Religion and State in Israel – December 8, 2008 (Section 2)

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Religion and State in Israel

December 8, 2008 (Section 2) (continued from Section 1)

Click here to read ONLINE

Editor – Joel Katz

Religion and State in Israel is not affiliated with any organization or movement.

Jerusalem’s new secular Mayor Barkat brings Haredim into coalition

By Jonathan Lis December 8, 2008

Jerusalem’s new secular mayor Nir Barkat has brought an ultra-Orthodox faction [United Torah Judaism] into his coalition, two weeks after forging one without any Haredi members and one week after taking office.

Barkat’s mayoral campaign was galvanized in part by the fight against what many secular Jerusalemites branded the creeping ‘haredization,’ or ultra-Orthodox takeover, of the capital. 

On Monday, he expressed satisfaction with the addition of United Torah Judaism party members to his coalition.

Haredim plan kosher bus line to Western Wall

By Uri Gilhar December 3, 2008

The leaders of the [Eida Haredit], a prominent anti-Zionist stream of ultra-Orthodox Judaism, have called on their public to donate money for the establishment of an alternative, kosher bus service to the Western Wall.

The community is outraged by the Egged bus company’s refusal to introduce a service that institutes separation between men and women.

“We will soon begin operating an alternative service to line 2, which carries 20,000 people every day,” the rabbis stated.

‘Modesty Squad’ Faces Legal Scrutiny in Israel

By Brenda Gazzar Women’s eNews December 1, 2008

Brenda Gazzar is a freelance journalist based in Jerusalem.

Naomi Ragen, an Orthodox writer who joined another legal case that is related to modesty squads hopes legal battles such as Michal’s will deter others involved in such patrols.

Ragen, along with four other Israeli women, joined forces with the Reform Movement’s [Israel Religious Action Center] to file suit in January 2007 against Israel’s public bus lines and the Israeli Ministry of Transportation.

She says she was harassed on a special bus line that runs through Haredi neighborhoods and expected men to sit in the front, women in the back, in accordance with the sex-segregated customs of the Haredi community.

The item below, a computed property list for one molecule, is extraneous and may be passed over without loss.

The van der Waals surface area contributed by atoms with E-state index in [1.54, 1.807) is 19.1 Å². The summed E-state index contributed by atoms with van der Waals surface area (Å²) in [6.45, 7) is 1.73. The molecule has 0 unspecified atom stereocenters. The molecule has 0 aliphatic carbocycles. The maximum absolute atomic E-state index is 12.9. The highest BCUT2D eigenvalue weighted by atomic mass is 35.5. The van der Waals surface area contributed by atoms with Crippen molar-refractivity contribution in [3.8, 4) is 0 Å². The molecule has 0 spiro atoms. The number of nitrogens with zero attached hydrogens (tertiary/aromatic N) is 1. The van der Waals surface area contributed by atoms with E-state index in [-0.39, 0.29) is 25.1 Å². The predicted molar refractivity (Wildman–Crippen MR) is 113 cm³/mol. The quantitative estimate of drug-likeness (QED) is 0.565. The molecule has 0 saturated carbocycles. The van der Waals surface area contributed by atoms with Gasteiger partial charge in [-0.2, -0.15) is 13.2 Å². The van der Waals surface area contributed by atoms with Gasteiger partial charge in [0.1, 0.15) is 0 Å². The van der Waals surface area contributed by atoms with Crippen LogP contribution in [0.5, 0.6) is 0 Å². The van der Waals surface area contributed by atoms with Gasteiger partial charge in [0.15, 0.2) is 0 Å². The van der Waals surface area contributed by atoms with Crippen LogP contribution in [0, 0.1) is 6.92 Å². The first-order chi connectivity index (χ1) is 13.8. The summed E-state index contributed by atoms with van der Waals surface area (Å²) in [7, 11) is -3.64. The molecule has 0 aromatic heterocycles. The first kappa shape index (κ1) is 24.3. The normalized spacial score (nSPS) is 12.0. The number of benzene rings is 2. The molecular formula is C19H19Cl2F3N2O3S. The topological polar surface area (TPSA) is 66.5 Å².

Ragen, who has written about modesty patrols in her novel “Sotah,” in her play “Women’s Minyan” and on her Web site, says quasi-official police forces should be disbanded and citizens should be encouraged to go to the police.

Experts urge change in haredi school system to battle poverty

By Tamar Trabelsi-Hadad December 7, 2008

Regardless of the current global financial crisis, economists and educators warn that the cycle of poverty in Israel is expected to expand even further, due to the Education Ministry’s failure to enforce core curriculum on ultra-Orthodox schools.

…Rabbi Gilad Kariv of the Israel Religious Action Center claims that the new legislation discriminates against haredi students who are deprived of the right to a basic curriculum that would provide them with the general education needed to become a part of society.

“The Education Ministry sentences tens of thousands of haredi students to a life of poverty and is perpetuating ignorance. Only a few would be able to set themselves free of the cycle of poverty.

“These students will not study citizenship education, and this, in turn, will increase the rift, alienation and conflict in Israeli society. 

When they don’t study citizenship and history, how can we expect them to sympathize with the principles of democracy?”

The challenge of our age

By Haviv Rettig Gur December 4, 2008

Can Israel’s incessant religio-political warriors learn nothing from the open American marketplace of spirituality, one which creates widespread popular religion rather than introverted camps hunkered down for battle over the state’s resources?

Can Israeli education learn nothing from the American Jewish struggle to find a Jewish identity that is compelling and attractive in its own right, without benefit of the social boundaries that hold off assimilation among Israelis and some of the Orthodox?

Amid recession, Americans eye aliya

By Allison Hoffman December 7, 2008

The Jewish Agency and the Absorption Ministry have responded with a series of employment conferences across North America, set to begin Sunday in New York, promoting tax incentives for new immigrants and returning Israelis, education grants and job opportunities.

Additional job fairs will be held in Boston, Chicago, Toronto, San Francisco, Miami, Washington and Montreal.

Home to the next generation

By Daniella Hoffman December 4, 2008

Hillel International is seen as an answer to one of the greatest threats facing Jews today: the threat, as the younger Bronfman put it, of “[Jewish] intolerance and indifference.”

Contemporary Judaism needs to focus “[on] gaining equality not only in the secular world but also among ourselves.”